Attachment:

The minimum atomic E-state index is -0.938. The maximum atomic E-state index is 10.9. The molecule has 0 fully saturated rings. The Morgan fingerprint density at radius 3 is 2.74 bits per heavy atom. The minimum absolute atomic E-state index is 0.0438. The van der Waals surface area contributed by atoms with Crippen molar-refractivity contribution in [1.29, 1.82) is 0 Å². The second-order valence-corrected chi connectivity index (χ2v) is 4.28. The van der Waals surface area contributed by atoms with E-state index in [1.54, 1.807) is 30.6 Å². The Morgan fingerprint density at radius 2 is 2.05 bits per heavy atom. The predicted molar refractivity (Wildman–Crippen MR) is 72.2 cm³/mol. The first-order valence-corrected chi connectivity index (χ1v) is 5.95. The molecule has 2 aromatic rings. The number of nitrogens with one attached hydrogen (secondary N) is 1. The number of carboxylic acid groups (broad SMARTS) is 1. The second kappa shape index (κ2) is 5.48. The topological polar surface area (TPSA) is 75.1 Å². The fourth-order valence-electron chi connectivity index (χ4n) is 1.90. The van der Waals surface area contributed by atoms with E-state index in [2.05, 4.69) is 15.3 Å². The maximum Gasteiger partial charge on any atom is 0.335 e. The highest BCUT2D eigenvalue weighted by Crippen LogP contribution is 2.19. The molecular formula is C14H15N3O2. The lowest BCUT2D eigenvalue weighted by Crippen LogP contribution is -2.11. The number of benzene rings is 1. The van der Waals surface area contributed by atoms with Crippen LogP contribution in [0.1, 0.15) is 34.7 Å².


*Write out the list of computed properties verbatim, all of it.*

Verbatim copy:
The minimum atomic E-state index is -0.938. The maximum atomic E-state index is 10.9. The molecule has 0 fully saturated rings. The Morgan fingerprint density at radius 3 is 2.74 bits per heavy atom. The minimum absolute atomic E-state index is 0.0438. The van der Waals surface area contributed by atoms with Crippen molar-refractivity contribution in [1.29, 1.82) is 0 Å². The second-order valence-corrected chi connectivity index (χ2v) is 4.28. The van der Waals surface area contributed by atoms with E-state index in [1.54, 1.807) is 30.6 Å². The Morgan fingerprint density at radius 2 is 2.05 bits per heavy atom. The predicted molar refractivity (Wildman–Crippen MR) is 72.2 cm³/mol. The first-order valence-corrected chi connectivity index (χ1v) is 5.95. The molecule has 2 aromatic rings. The number of nitrogens with one attached hydrogen (secondary N) is 1. The number of carboxylic acid groups (broad SMARTS) is 1. The second kappa shape index (κ2) is 5.48. The topological polar surface area (TPSA) is 75.1 Å². The fourth-order valence-electron chi connectivity index (χ4n) is 1.90. The van der Waals surface area contributed by atoms with E-state index in [2.05, 4.69) is 15.3 Å². The maximum Gasteiger partial charge on any atom is 0.335 e. The highest BCUT2D eigenvalue weighted by Crippen LogP contribution is 2.19. The molecular formula is C14H15N3O2. The lowest BCUT2D eigenvalue weighted by Crippen LogP contribution is -2.11. The number of benzene rings is 1. The van der Waals surface area contributed by atoms with Crippen LogP contribution in [0.1, 0.15) is 34.7 Å².